Some people find that handwriting is better for their free writing, though, because the slower pace gives them time to think more thoroughly while they are writing. I just realized I misspelled misspell. That was not intentional. I always feel like I’m getting ready to spell Mississippi when I type misspelled. Those extra s’s are killer.

This is about 20 minutes for me. Again, I type fast, and I’m a writing tutor as well as an English major. I should also point out that I am a published poet. This sounds like bragging, but I just want to give you an idea of my personal ability to write really fucking fast. If your 30 minute free writing at this point isn’t 837 words long, according to the word count at the bottom of the editing screen in Word Press, then don’t sweat it.

That’s another great thing about a free write. It’s yours. You don’t have to share it, compare it, or even use it if it proves unusable. If anything, it will still be a great warm up exercise that gets your body and brain going for your writing task to come.

Come. Come. Come. Sometimes it is really hard to come up with the start of a new clause. I’ve been talking about the free write for a while now, but that’s the point of this post, so I don’t really want to switch topics, although, another point just popped into my head.

We’ll call this number five, or to follow the original formatting, the fifth point. Forcing yourself to write for 30 minutes not only helps you see what minor connections your brain makes to the words your choosing and how you think this writing project out, but it also helps you connect major ideas that you might not have otherwise thought of connecting, like playing the game 6 degrees of separation. I might be writing about writing, but somehow end up talking about Kevin Bacon. Stranger things have happened in one of my blog posts, I’m pretty sure.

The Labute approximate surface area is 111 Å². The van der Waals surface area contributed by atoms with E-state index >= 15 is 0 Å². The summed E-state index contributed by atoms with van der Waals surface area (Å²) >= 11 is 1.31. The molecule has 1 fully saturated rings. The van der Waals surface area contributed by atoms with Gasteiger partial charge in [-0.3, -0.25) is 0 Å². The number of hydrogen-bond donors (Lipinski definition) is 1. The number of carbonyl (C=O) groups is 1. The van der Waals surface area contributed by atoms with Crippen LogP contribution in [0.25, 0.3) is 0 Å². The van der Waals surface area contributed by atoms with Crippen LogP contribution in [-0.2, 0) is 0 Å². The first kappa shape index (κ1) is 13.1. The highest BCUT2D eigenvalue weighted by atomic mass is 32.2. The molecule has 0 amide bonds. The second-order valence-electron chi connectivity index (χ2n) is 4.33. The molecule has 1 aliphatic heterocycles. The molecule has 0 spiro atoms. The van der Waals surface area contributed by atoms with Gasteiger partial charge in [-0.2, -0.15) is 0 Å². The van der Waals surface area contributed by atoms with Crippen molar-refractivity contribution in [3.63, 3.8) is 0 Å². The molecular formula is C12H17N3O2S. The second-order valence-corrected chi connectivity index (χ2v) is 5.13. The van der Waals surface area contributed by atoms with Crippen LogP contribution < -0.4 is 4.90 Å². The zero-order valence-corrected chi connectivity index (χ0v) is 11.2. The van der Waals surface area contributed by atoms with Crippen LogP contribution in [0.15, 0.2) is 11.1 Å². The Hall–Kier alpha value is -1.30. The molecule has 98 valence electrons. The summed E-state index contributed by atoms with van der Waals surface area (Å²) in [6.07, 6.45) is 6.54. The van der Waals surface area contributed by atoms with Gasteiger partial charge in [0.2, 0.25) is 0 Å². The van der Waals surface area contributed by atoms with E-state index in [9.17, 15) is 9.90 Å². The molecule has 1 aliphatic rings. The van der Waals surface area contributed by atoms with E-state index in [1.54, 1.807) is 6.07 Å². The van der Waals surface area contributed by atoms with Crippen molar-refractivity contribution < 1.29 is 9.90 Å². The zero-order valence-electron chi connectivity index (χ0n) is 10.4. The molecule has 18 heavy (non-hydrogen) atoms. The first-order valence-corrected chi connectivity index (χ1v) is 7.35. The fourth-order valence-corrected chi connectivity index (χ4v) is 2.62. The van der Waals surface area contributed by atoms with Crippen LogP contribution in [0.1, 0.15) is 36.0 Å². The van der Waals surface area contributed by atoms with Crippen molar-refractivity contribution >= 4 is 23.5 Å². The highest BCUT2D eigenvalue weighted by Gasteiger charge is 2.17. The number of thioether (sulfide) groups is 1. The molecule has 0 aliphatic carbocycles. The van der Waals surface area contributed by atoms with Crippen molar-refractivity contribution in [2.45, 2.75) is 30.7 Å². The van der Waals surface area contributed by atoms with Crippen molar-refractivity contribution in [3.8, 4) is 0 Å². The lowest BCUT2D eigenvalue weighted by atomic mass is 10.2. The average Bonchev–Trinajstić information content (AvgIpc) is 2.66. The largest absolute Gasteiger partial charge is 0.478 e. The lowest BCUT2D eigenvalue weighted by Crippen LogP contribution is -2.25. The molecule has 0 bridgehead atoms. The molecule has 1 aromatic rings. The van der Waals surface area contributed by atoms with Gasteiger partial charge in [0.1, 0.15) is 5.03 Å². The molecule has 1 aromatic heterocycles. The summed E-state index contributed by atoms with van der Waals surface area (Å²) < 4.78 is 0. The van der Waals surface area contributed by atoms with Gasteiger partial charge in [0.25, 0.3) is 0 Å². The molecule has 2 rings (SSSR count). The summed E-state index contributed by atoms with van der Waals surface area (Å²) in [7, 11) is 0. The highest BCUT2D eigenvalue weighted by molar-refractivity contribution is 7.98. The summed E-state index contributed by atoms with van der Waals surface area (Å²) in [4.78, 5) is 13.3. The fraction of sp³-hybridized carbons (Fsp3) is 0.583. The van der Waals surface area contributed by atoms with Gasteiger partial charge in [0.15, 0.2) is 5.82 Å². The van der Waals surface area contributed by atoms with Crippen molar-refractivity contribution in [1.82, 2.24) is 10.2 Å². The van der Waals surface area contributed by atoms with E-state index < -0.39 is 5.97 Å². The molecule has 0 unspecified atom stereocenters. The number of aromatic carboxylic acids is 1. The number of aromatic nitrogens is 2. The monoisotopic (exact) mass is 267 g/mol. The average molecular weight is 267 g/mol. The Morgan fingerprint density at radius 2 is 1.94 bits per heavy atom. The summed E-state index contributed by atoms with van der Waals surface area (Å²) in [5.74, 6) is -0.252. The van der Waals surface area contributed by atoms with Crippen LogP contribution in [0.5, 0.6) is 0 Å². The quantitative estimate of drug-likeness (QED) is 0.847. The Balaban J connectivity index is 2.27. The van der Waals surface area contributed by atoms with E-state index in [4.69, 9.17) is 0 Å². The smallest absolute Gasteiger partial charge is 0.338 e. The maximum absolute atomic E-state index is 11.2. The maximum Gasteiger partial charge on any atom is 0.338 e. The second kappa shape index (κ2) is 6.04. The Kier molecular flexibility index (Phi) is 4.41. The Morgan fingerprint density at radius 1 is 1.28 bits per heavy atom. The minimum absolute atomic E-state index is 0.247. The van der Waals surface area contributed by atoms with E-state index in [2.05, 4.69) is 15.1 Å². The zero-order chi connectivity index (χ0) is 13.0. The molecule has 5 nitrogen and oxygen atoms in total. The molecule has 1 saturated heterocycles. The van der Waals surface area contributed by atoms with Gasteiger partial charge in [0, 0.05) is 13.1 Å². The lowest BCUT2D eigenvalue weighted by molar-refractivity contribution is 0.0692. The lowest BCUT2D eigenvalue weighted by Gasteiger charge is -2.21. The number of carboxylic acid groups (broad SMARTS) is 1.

I’m so close to done now. So close. I can’t just dwell on my ending, though. Free writes aren’t really about how they end – they’re about the process of getting all your thoughts out and into a physical (more physical than thought, at least) form that can be analyzed later.

So this is it. My timer is ticking down. I hope this post has been useful for you to not only see some of the elements of free writing that make it an important part of any writer’s writing process, but what a free write in itself looks like. I’ve taken 30 minutes, so now I’ll wish you ado.

Amanda Riggle
Rarely use

Amanda Riggle

Managing Editor at The Poetics Project
Amanda is the Managing Editor at The Poetics Project and of The Socialist, the national magazine of The Socialist Party USA, as well as the Lead Editor of Pomona Valley Review's upcoming 11th issue. She graduated with a BA in English Education and a minor in Political Science. She is currently enrolled in an English MA program with an emphasis in Literature. During her free time, Amanda enjoys writing poetry, reading, traveling, crocheting, watching entire seasons of campy shows on Netflix, and, of course, writing blogs.

You can follow Amanda on Twitter @ThePandaBard, on Pinterest @ThePandaBard, or on Medium @ThePandaBard. You can also find her research on Academia.Edu at Cpp.Academia.Edu/MandaRiggle.

Amanda Riggle
Rarely use